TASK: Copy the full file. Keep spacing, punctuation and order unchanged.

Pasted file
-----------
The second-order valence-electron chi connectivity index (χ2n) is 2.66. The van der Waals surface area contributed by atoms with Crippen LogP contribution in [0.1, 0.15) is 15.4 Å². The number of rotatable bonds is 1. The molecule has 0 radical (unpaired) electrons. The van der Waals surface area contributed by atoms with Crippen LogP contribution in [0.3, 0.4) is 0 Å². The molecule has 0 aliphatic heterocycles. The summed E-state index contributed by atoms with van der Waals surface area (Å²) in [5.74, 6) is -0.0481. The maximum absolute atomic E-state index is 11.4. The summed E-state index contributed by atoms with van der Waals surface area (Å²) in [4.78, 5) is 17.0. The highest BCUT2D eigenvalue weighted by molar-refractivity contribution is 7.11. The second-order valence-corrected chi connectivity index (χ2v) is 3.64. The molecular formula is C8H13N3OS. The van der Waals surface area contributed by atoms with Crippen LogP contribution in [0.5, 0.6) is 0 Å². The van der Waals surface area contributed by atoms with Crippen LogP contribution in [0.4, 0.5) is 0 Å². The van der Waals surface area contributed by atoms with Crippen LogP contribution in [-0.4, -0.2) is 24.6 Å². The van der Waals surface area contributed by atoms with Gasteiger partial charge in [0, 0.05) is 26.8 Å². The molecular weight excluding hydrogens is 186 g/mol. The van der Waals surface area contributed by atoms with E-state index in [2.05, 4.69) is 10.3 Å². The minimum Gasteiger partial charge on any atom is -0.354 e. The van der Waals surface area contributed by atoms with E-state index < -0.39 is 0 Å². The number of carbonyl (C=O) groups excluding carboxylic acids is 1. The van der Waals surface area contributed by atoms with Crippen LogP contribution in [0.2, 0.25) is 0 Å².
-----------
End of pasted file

The second-order valence-electron chi connectivity index (χ2n) is 2.66. The van der Waals surface area contributed by atoms with Crippen LogP contribution in [0.1, 0.15) is 15.4 Å². The number of rotatable bonds is 1. The molecule has 0 radical (unpaired) electrons. The van der Waals surface area contributed by atoms with Crippen LogP contribution in [0.3, 0.4) is 0 Å². The molecule has 0 aliphatic heterocycles. The summed E-state index contributed by atoms with van der Waals surface area (Å²) in [5.74, 6) is -0.0481. The maximum absolute atomic E-state index is 11.4. The summed E-state index contributed by atoms with van der Waals surface area (Å²) in [4.78, 5) is 17.0. The highest BCUT2D eigenvalue weighted by molar-refractivity contribution is 7.11. The second-order valence-corrected chi connectivity index (χ2v) is 3.64. The molecular formula is C8H13N3OS. The van der Waals surface area contributed by atoms with Crippen LogP contribution in [0.5, 0.6) is 0 Å². The van der Waals surface area contributed by atoms with Crippen LogP contribution in [0.4, 0.5) is 0 Å². The van der Waals surface area contributed by atoms with Crippen LogP contribution in [-0.4, -0.2) is 24.6 Å². The van der Waals surface area contributed by atoms with Gasteiger partial charge in [0, 0.05) is 26.8 Å². The molecular weight excluding hydrogens is 186 g/mol. The van der Waals surface area contributed by atoms with E-state index in [2.05, 4.69) is 10.3 Å². The minimum Gasteiger partial charge on any atom is -0.354 e. The van der Waals surface area contributed by atoms with E-state index < -0.39 is 0 Å². The number of carbonyl (C=O) groups excluding carboxylic acids is 1. The van der Waals surface area contributed by atoms with Crippen LogP contribution in [0.2, 0.25) is 0 Å².